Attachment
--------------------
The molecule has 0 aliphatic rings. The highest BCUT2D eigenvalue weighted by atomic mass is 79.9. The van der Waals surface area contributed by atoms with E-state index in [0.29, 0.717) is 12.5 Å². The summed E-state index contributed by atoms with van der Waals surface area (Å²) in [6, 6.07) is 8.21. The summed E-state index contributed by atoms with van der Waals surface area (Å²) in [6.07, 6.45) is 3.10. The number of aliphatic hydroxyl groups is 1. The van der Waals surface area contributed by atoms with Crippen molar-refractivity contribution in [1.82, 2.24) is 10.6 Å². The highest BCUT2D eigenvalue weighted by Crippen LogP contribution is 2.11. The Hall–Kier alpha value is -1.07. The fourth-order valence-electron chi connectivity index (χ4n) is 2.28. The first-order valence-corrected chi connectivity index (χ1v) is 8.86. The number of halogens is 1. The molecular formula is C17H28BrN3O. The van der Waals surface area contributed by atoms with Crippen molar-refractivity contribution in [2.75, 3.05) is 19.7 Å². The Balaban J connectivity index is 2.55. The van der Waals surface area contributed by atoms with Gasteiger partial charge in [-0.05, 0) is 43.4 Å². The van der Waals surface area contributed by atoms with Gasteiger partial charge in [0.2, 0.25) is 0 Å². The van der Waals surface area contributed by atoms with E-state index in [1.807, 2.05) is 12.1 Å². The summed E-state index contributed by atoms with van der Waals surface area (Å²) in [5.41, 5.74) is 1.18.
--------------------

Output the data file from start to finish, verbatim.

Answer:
The molecule has 0 aliphatic rings. The highest BCUT2D eigenvalue weighted by atomic mass is 79.9. The van der Waals surface area contributed by atoms with E-state index in [0.29, 0.717) is 12.5 Å². The summed E-state index contributed by atoms with van der Waals surface area (Å²) in [6, 6.07) is 8.21. The summed E-state index contributed by atoms with van der Waals surface area (Å²) in [6.07, 6.45) is 3.10. The number of aliphatic hydroxyl groups is 1. The van der Waals surface area contributed by atoms with Crippen molar-refractivity contribution in [1.82, 2.24) is 10.6 Å². The highest BCUT2D eigenvalue weighted by Crippen LogP contribution is 2.11. The Hall–Kier alpha value is -1.07. The fourth-order valence-electron chi connectivity index (χ4n) is 2.28. The first-order valence-corrected chi connectivity index (χ1v) is 8.86. The number of halogens is 1. The molecular formula is C17H28BrN3O. The van der Waals surface area contributed by atoms with Crippen molar-refractivity contribution in [2.75, 3.05) is 19.7 Å². The Balaban J connectivity index is 2.55. The van der Waals surface area contributed by atoms with Gasteiger partial charge in [-0.05, 0) is 43.4 Å². The van der Waals surface area contributed by atoms with Gasteiger partial charge in [0.2, 0.25) is 0 Å². The van der Waals surface area contributed by atoms with E-state index in [1.807, 2.05) is 12.1 Å². The summed E-state index contributed by atoms with van der Waals surface area (Å²) in [5.41, 5.74) is 1.18.